Whenever Granite Baptist basketball coach Rick Scarfi talks about his players, he starts Baab-ling.
Senior forward Jason Baab.
Junior forward Shad Baab.
Freshman guard Ben Baab.
"It's nice to coach when you get brothers who are all good and all competitive," says Scarfi, also the athletic director.
The brothers have already left a lasting impression at the Glen Burnie Christian school asthree-sport standouts and honor roll students.
Playing inside a newly constructed gymnasium, the Baabs have helped the basketball teamto a 7-2 record, better than expected after graduation and transferstook its toll on the thin roster.
Entering Thursday night's game against Victory Christian, starting forwards Shad and Jason, both 6-foot-1, ranked as the team's leading scorers, averaging 20.1 and 11.8 points per game, respectively. Shad also was tops in assists (3.9) and blocks (2.9), while Jason led all rebounders (13.1).
"I'm scaredto look ahead because these guys are so good and I'm just coming up," says Ben, 14. "I don't want anyone to think I have to be as good asthem. I'm only as good as I can be."
He showed how good he can beThursday, playing his best game of the season in a 75-28 win over the Eagles.
A 5-foot-9 reserve guard averaging less than two points a game, Ben erupted for 14 points and added eight rebounds, four steals, two assists and one block, as Scarfi went to his bench early and often against an overmatched opponent.
Jason also had 14 points, along with 13 rebounds, three assists, one block and one steal. Shad had eight points, five rebounds, four steals, two blocks and one assist.
"We all possess things the other one doesn't have," says Shad, 16, who does share the same thin physique as his brothers. "Ben can probably out-dribble us, and I can probably out-shoot them, and Jason can probably out-rebound us."
In the fall, Shad and Ben played opposite wings, while Jason, 18, manned the nets for the Braves' soccer team. Shad tallied 16 goals and a school-record 16 assists -- one year after setting the mark for scoring. Ben contributed nine goals and six assists, while Jason recorded seven shutouts and only allowed onegoal per game.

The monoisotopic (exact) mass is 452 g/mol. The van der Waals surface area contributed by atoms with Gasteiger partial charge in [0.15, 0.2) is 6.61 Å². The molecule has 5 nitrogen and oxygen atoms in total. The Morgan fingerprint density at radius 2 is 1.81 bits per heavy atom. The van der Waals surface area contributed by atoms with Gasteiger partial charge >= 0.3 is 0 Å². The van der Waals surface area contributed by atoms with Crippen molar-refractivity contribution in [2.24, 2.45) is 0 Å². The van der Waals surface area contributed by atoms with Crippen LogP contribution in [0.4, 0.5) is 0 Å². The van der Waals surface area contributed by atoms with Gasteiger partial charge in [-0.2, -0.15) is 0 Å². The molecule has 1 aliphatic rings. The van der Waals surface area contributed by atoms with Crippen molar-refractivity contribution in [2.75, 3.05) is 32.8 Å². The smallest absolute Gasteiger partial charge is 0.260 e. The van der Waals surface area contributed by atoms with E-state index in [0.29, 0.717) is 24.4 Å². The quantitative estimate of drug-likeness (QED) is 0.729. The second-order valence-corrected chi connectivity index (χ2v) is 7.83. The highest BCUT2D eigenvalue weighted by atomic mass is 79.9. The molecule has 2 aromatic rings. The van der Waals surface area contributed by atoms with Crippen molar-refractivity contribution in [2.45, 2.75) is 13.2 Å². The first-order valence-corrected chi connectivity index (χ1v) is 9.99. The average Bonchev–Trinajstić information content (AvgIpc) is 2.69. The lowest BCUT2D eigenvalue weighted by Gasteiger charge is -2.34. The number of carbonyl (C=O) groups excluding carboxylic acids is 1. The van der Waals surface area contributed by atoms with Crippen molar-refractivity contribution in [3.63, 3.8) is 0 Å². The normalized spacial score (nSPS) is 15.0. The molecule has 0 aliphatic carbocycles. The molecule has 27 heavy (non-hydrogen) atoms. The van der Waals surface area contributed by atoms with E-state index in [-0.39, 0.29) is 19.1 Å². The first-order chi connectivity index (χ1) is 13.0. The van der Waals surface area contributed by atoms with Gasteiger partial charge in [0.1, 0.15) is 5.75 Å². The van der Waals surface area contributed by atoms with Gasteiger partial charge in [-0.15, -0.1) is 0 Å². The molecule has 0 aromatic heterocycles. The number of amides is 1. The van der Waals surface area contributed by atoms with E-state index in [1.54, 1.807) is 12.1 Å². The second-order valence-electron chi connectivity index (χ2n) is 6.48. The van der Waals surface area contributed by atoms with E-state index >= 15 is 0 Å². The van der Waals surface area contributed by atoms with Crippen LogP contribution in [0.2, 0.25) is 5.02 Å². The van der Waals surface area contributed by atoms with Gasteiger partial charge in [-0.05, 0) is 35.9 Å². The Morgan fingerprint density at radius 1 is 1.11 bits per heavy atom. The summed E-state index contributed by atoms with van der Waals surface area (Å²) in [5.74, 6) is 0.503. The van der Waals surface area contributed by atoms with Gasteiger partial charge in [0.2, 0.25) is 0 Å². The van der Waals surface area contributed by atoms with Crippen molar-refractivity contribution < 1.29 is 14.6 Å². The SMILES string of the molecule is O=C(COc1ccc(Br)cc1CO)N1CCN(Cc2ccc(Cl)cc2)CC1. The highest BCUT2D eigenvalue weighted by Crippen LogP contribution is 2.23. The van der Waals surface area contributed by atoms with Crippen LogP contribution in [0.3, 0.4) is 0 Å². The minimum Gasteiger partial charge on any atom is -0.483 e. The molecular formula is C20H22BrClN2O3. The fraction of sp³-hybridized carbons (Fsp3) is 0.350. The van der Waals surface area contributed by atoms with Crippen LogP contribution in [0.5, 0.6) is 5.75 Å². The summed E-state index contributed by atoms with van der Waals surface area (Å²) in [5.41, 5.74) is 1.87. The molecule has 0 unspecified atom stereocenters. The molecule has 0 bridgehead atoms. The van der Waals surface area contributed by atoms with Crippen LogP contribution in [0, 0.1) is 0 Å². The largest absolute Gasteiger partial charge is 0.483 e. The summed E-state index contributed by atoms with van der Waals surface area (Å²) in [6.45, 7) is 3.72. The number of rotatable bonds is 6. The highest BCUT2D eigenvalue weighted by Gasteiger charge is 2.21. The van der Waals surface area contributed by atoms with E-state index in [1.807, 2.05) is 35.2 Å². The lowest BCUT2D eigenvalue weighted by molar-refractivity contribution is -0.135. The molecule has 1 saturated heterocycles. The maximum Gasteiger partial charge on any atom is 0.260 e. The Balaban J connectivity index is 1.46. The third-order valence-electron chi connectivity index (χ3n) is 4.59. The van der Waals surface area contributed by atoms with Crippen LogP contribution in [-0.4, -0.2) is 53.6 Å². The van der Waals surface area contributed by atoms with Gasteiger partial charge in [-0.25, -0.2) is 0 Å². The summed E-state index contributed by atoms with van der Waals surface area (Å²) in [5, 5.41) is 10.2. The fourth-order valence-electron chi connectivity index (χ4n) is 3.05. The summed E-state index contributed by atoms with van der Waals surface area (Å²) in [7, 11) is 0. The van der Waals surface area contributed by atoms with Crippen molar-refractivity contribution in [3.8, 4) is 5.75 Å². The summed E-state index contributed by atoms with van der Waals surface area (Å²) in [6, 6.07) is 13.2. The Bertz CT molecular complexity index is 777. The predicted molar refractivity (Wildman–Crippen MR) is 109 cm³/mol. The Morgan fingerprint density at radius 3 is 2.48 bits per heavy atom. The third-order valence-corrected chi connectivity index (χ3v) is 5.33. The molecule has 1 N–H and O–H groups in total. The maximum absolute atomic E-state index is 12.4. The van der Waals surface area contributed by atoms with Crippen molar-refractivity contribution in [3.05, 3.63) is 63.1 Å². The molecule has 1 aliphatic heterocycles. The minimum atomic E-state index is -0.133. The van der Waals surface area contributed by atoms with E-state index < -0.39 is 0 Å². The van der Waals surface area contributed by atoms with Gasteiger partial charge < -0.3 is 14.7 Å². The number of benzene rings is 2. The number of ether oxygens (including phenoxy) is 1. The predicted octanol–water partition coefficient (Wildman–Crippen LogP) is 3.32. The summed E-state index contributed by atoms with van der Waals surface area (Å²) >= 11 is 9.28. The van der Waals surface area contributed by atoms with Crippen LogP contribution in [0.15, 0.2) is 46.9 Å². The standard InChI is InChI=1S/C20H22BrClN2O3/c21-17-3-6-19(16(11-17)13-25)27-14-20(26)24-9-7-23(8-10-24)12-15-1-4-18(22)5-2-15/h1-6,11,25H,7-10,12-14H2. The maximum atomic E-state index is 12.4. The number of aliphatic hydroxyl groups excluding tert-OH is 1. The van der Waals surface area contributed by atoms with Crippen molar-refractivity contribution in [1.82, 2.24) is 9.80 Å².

"All of them are exceptional athletes," says Jack Wilson, who guides the soccer team. "It's a real pleasure to coach them."
The trio will switch to softball in a couple months -- Granite Baptist doesn't offer baseball -- and Shad says they also hope to join a spring soccer league.
The one person certain to watch every game is their mother, Rona, who used to make sure her boys remained on the same recreational teams.
"We prefer it that way," Jason says.
They joke about how many miles their mother has added to the family's van, traveling to Virginia and Pennsylvania for soccer tournaments. She quit a part-time job to spend more time on the sidelines, and frequently rides the team bus to road games.
"They're not just building the bond of a team, they're building the bond of a family," she said Thursday, while watching daughter Caree, 13, play for GraniteBaptist's girls basketball squad. "We pray together, but we also play together."
Though Rona says, "There's a camaraderie between them; they're best friends," the brothers say their relationship doesn't alienate the other Braves.
"We might look out for each other during practice, but not in a game," Shad says.
Besides, in a school with an enrollment of 210 students, pre-kindergarten to 12th grade, "Your teammates here are like brothers to you," Jason says. "We've knowneach other since K-3. We've grown up together."
Jason, who carries a 3.9 grade-point average, will be leaving for Bob Jones Universityin Greenville, S.C., a non-denominational Christian school of about 8,000 students. But he probably won't be separated from his brothers for very long.
"I don't know where they're planing to go to college, but I would think Shad (3.75 GPA) would go there. And Ben, too. I'm hoping they'll all come down," he says.
They'll leave behind a bevy of admirers at Granite Baptist.
"I'm going to miss them when they go," Wilson says.
Not to worry. In the wings is another brother, fifth-grader Seth Baab, 10.
"I think he's going to be the best one yet," Scarfi says.